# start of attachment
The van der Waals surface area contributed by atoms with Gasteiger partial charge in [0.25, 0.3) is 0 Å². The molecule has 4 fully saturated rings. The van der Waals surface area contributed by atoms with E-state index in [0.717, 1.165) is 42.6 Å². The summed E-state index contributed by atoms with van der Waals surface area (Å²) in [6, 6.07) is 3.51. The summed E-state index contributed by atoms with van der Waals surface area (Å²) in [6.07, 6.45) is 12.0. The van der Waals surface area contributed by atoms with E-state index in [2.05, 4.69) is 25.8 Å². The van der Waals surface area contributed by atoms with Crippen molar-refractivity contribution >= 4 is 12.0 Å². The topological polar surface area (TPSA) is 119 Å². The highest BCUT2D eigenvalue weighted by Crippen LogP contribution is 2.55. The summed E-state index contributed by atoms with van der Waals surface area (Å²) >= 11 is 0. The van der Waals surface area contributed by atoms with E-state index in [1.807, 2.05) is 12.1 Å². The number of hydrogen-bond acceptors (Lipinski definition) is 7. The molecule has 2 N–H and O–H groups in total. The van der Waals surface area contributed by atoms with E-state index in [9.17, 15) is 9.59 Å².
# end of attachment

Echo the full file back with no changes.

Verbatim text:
The van der Waals surface area contributed by atoms with Gasteiger partial charge in [0.25, 0.3) is 0 Å². The molecule has 4 fully saturated rings. The van der Waals surface area contributed by atoms with E-state index in [0.717, 1.165) is 42.6 Å². The summed E-state index contributed by atoms with van der Waals surface area (Å²) in [6, 6.07) is 3.51. The summed E-state index contributed by atoms with van der Waals surface area (Å²) in [6.07, 6.45) is 12.0. The van der Waals surface area contributed by atoms with E-state index in [2.05, 4.69) is 25.8 Å². The van der Waals surface area contributed by atoms with Crippen molar-refractivity contribution >= 4 is 12.0 Å². The topological polar surface area (TPSA) is 119 Å². The highest BCUT2D eigenvalue weighted by Crippen LogP contribution is 2.55. The summed E-state index contributed by atoms with van der Waals surface area (Å²) >= 11 is 0. The van der Waals surface area contributed by atoms with E-state index in [1.807, 2.05) is 12.1 Å². The number of hydrogen-bond acceptors (Lipinski definition) is 7. The molecule has 2 N–H and O–H groups in total. The van der Waals surface area contributed by atoms with E-state index in [9.17, 15) is 9.59 Å².